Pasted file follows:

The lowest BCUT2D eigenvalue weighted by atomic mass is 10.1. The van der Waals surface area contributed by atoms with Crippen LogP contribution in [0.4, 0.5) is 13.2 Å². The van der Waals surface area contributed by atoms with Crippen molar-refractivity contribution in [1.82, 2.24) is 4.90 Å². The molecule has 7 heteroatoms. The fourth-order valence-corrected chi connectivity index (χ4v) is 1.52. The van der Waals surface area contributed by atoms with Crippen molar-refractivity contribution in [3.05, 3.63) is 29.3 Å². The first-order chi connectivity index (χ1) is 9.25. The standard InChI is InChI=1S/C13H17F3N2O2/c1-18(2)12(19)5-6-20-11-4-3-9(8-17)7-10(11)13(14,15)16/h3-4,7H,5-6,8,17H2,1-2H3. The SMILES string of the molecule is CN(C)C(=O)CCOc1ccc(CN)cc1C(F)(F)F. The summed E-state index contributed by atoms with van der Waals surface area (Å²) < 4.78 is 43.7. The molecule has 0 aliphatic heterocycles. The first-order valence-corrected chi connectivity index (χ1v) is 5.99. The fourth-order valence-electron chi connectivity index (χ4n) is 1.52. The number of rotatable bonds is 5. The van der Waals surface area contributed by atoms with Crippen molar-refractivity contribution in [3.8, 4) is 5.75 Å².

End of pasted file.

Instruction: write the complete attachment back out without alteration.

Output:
The lowest BCUT2D eigenvalue weighted by atomic mass is 10.1. The van der Waals surface area contributed by atoms with Crippen LogP contribution in [0.4, 0.5) is 13.2 Å². The van der Waals surface area contributed by atoms with Crippen molar-refractivity contribution in [1.82, 2.24) is 4.90 Å². The molecule has 7 heteroatoms. The fourth-order valence-corrected chi connectivity index (χ4v) is 1.52. The van der Waals surface area contributed by atoms with Crippen molar-refractivity contribution in [3.05, 3.63) is 29.3 Å². The first-order chi connectivity index (χ1) is 9.25. The standard InChI is InChI=1S/C13H17F3N2O2/c1-18(2)12(19)5-6-20-11-4-3-9(8-17)7-10(11)13(14,15)16/h3-4,7H,5-6,8,17H2,1-2H3. The SMILES string of the molecule is CN(C)C(=O)CCOc1ccc(CN)cc1C(F)(F)F. The summed E-state index contributed by atoms with van der Waals surface area (Å²) < 4.78 is 43.7. The molecule has 0 aliphatic heterocycles. The first-order valence-corrected chi connectivity index (χ1v) is 5.99. The fourth-order valence-electron chi connectivity index (χ4n) is 1.52. The number of rotatable bonds is 5. The van der Waals surface area contributed by atoms with Crippen molar-refractivity contribution in [3.8, 4) is 5.75 Å².